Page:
CHICAGO — PBS presented its annual “Be More” Award Tuesday morning to Newton Minow, who formerly chaired the FCC as well as the boards of PBS and local member station WTTW.
Minow is best known for describing television as a “vast wasteland” in his 1961 inaugural speech to the FCC. He also urged broadcasters to serve the public interest.
The announcement at the PBS Annual Meeting called Minow “an early champion of educational television” and “a critically important figure in the development of public service media.”
“Long before PBS was created, Newt understood that broadcasters have the power and the obligation to enrich the lives of the American people,” PBS President Paula Kerger said in the announcement. “I cannot think of any other single person whose ideas and career have done more to shape the mission and work our system does each day.”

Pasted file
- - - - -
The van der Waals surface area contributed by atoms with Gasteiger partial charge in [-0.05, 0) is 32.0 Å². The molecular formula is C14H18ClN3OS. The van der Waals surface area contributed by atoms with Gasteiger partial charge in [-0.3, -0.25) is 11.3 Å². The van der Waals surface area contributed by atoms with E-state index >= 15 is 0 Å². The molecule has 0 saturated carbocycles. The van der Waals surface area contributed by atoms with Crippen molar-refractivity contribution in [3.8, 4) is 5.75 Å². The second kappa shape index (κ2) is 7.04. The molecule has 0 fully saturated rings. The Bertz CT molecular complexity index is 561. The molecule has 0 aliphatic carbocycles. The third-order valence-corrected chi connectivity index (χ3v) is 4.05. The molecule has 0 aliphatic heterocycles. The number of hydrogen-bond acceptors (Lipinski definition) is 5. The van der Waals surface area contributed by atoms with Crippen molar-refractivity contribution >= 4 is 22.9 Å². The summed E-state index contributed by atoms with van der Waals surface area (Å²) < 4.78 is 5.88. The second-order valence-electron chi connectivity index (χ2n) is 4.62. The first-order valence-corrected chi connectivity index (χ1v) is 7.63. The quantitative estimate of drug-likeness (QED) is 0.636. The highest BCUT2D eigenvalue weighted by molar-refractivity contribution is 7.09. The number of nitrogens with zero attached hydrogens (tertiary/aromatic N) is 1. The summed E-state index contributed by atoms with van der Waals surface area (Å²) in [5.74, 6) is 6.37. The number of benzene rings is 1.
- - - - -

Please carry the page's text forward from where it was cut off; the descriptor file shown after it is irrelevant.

Minow remains active with Chicago’s WTTW as a trustee emeritus. He is also senior counsel at the Chicago law firm of Sidley Austin LLP, has received 14 honorary degrees and is author of five books.
The “Be More” Award recognizes “extraordinary individuals who inspire people of all ages to expand their horizons, to experience growth and adventure, to explore new ideas and to be more,” according to PBS.
Past recipients include children’s host Fred Rogers, Frontline creator David Fanning, journalist Bill Moyers and Children’s Television Workshop founder Joan Ganz Cooney.
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